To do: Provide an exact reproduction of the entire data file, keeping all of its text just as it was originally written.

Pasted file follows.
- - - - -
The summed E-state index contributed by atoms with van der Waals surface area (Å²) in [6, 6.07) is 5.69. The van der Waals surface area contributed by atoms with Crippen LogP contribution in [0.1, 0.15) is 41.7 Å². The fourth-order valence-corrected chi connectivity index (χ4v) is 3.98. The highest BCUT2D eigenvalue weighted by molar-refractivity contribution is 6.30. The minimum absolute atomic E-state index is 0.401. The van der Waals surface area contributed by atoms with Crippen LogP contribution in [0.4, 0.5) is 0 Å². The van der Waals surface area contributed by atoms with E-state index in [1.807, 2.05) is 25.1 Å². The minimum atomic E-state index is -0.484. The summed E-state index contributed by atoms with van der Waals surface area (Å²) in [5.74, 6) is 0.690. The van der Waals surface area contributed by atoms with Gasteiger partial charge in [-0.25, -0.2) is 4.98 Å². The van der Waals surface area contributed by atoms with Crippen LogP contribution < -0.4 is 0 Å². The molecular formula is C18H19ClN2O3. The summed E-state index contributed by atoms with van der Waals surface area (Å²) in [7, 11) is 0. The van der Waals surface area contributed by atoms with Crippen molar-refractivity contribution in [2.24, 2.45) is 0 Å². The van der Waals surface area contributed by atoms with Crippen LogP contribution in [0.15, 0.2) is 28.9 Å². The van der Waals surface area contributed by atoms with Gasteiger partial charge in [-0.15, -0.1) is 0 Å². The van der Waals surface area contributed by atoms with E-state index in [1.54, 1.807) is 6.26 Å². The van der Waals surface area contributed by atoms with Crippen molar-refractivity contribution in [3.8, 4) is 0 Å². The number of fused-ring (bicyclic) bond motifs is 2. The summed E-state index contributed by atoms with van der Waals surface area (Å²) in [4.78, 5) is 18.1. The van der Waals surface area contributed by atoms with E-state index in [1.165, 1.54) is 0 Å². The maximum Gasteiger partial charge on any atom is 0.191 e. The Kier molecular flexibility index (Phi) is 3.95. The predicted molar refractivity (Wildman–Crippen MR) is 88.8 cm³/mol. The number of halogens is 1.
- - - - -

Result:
The summed E-state index contributed by atoms with van der Waals surface area (Å²) in [6, 6.07) is 5.69. The van der Waals surface area contributed by atoms with Crippen LogP contribution in [0.1, 0.15) is 41.7 Å². The fourth-order valence-corrected chi connectivity index (χ4v) is 3.98. The highest BCUT2D eigenvalue weighted by molar-refractivity contribution is 6.30. The minimum absolute atomic E-state index is 0.401. The van der Waals surface area contributed by atoms with Crippen LogP contribution in [0.4, 0.5) is 0 Å². The van der Waals surface area contributed by atoms with E-state index in [1.807, 2.05) is 25.1 Å². The minimum atomic E-state index is -0.484. The summed E-state index contributed by atoms with van der Waals surface area (Å²) in [5.74, 6) is 0.690. The van der Waals surface area contributed by atoms with Gasteiger partial charge in [-0.25, -0.2) is 4.98 Å². The van der Waals surface area contributed by atoms with Crippen LogP contribution < -0.4 is 0 Å². The molecular formula is C18H19ClN2O3. The summed E-state index contributed by atoms with van der Waals surface area (Å²) in [7, 11) is 0. The van der Waals surface area contributed by atoms with Crippen molar-refractivity contribution in [2.24, 2.45) is 0 Å². The van der Waals surface area contributed by atoms with Crippen LogP contribution in [0.15, 0.2) is 28.9 Å². The van der Waals surface area contributed by atoms with Gasteiger partial charge in [-0.15, -0.1) is 0 Å². The van der Waals surface area contributed by atoms with E-state index in [1.54, 1.807) is 6.26 Å². The van der Waals surface area contributed by atoms with Crippen molar-refractivity contribution in [3.8, 4) is 0 Å². The number of fused-ring (bicyclic) bond motifs is 2. The summed E-state index contributed by atoms with van der Waals surface area (Å²) in [4.78, 5) is 18.1. The van der Waals surface area contributed by atoms with E-state index in [1.165, 1.54) is 0 Å². The maximum Gasteiger partial charge on any atom is 0.191 e. The Kier molecular flexibility index (Phi) is 3.95. The predicted molar refractivity (Wildman–Crippen MR) is 88.8 cm³/mol. The number of halogens is 1.